Once I started this book, I just wanted to be left in peace to finish it, and everything else—including preparing Sunday dinner—became an annoying distraction.
We have all heard of Simón Bolívar, a leader in the struggle to free Hispanic-America, but A Storm Hits Valparaiso introduces a host of other characters—some real, some fictional—that contributed to the liberation of South America from the Spanish.
There are many unsung heroes and heroines in any war of independence, and Gaughran introduces the reader to a few of them: The escaped slave Zé and freed slaves of South America seeking to consolidated their freedom; María de los Remedios, wife of San Martin, who encouraged the women of Argentina to raise funds, buy guns, and sew uniforms for the soldiers; Diego and Jorge, brothers who have lost all and become embroiled in the war; Pacha, a native enslaved in the mines of Peru by the Spanish, seeking to free his people and get home to his family; Madam Feliz, whose gambling house/brothel provided distraction from the ravages of war for the soldiers; Lord Captain Thomas Cochrane, the disgraced British naval officer and MP, seeking to clear his name and revive his fortune by enlisting as a mercenary; and of course José de San Martin, a deserter from the Spanish army who ends up commanding Argentine forces.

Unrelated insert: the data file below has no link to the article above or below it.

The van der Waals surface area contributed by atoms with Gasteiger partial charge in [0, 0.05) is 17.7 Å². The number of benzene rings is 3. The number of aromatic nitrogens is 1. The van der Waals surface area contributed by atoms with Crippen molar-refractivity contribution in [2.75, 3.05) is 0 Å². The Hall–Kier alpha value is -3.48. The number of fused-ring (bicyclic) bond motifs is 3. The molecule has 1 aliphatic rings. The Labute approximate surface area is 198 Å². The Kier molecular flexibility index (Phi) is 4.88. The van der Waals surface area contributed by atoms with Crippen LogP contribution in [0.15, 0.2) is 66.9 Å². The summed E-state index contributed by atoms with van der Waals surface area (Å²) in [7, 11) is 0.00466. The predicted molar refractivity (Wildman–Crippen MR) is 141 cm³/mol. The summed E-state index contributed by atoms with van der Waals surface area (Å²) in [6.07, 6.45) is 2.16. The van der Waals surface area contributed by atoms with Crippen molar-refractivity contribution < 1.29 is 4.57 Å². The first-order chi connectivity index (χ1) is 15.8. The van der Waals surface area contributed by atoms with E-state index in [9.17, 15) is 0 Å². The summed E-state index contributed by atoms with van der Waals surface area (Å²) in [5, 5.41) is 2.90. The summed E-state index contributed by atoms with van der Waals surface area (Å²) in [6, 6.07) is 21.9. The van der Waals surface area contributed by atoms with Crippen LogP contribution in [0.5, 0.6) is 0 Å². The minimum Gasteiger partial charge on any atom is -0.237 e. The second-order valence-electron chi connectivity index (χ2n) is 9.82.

This is far more than a historical novel about war. It is an account of the lives and loves of a large cast of disparate characters and the circumstances that led them to be in that part of the world at the height of the struggle for independence. Gaughran’s deft touch seamlessly blends all the characters together into the heart of the story.
If I can single out one character, Catalina, sent by her father to stay with her pious spinster aunt in Santiago, to avoid the rising dangers at their tavern in Valparaiso. The headstrong Catalina escapes the boring old woman’s clutches. But as the war unfolds, tragedy leaves Catalina displaced, and desperately trying to forge a new life.
I loved this book and highly recommend it. I googled the characters and searched out the locations on google earth, and you’ll be doing the same. This is an interweaving of history and fiction at its best.